February 26, 2016

26/02/2016: Rice-fish integration for high saline, coastal areas of Bangladesh

Learning from the Challenge Program for Water and Food (CPWF)

The Southwestern coastal zone of Bangladesh is agro-based and one of the world’s most populous, poverty-stricken and food-insecure regions, with high vulnerability to climate change, The Global Aquaculture Advocate says.

Shrimp aquaculture rapidly expanded in this tidal floodplain but shrimp is highly susceptible to disease, has less contribution in local consumption, and its profitability depends on international market prices, leading the demand for improving the farming system.

There is an opportunity to diversify and increase system productivity by integrating rice with aquaculture during the monsoon season through adoption of some water management practices at an individual and community level. This also minimizes the effluent load of aquaculture intensification.

Image: Paul Hamilton
In Bangladesh and for centuries, local people have practiced traditional coastal aquaculture to grow shrimp, fish and rice in ghers, which are modified, low-lying rice fields with raised dikes. This farming is very extensive, producing shrimp at ~250 kg/ha/year and with a few brackishwater fish coming in with the tidal water, and local rice varieties yielding ~1,500 kg/ha/year. In the last decade, drainage systems both inside and outside the polder (low-lying tract of land enclosed by dikes) deteriorated and challenged rice production. Farmers were also more interested in continuing shrimp farming, as this requires very low investment and gives higher economic return. However, low shrimp production, wide disease outbreaks, losing several crops in a year due to disease and flooding by coastal tidal surges have made the current farming system vulnerable. Coastal aquatic agricultural productivity also needs to increase to improve national food security.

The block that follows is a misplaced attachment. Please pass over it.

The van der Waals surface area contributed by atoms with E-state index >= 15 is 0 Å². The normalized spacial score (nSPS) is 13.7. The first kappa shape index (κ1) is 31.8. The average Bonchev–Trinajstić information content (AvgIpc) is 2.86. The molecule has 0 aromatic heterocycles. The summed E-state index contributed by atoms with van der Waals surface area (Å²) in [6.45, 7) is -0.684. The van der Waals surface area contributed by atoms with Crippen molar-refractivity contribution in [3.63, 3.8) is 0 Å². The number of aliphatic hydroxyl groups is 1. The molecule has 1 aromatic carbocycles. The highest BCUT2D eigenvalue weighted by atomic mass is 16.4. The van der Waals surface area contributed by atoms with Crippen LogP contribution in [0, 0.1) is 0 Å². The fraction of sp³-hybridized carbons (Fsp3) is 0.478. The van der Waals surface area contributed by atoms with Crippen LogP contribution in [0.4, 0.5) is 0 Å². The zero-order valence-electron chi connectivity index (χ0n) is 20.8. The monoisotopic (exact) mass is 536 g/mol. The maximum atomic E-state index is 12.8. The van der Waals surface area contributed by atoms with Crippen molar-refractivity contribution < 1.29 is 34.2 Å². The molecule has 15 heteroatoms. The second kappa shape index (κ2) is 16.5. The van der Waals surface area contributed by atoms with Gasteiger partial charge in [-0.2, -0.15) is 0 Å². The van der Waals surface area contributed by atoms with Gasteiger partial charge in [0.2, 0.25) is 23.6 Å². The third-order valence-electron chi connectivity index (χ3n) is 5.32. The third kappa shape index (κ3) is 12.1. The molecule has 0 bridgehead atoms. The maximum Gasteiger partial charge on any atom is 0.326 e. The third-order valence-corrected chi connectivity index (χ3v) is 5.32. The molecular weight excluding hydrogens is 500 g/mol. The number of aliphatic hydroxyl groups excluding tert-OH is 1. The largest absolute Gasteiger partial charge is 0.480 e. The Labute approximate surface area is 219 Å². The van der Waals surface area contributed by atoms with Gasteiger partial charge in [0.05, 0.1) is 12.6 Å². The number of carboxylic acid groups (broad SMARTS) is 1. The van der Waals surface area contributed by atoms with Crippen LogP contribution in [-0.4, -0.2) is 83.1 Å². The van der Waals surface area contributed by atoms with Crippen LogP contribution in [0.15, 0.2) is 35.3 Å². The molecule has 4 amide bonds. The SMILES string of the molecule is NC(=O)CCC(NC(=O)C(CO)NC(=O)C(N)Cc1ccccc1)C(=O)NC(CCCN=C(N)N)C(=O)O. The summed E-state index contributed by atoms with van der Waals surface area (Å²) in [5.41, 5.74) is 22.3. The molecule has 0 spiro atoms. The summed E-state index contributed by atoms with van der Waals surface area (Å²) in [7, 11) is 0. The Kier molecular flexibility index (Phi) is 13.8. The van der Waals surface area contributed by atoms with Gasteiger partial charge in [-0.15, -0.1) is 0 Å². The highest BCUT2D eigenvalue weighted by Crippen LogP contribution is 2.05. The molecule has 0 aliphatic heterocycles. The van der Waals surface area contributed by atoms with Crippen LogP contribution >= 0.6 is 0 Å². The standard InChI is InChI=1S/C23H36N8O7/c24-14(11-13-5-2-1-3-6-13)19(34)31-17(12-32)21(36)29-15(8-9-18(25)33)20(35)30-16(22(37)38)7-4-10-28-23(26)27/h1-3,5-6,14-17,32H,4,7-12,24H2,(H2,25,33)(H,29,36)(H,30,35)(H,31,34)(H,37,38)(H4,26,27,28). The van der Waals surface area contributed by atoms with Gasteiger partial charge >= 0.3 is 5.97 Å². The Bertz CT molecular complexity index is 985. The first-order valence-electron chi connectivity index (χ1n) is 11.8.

The CGIAR (Consultative Group for International Agricultural Research) research program on water and food (CPWF) engaged local farmers and carried out farmers’ field research in high saline areas of southwestern Bangladesh since 2012, to seek ways of making coastal brackishwater aquatic agricultural system more productive, profitable, diversified and resilient. Experiments were designed to test changes in saline regimes to refine existing brackish water aquaculture systems and make them more environmentally friendly, through adopting rotational monoculture and polyculture integrated with aman rice to allow crop rotation and risk reduction.

Read the full article HERE.

The Global Miller
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which is published by Perendale Publishers Limited.

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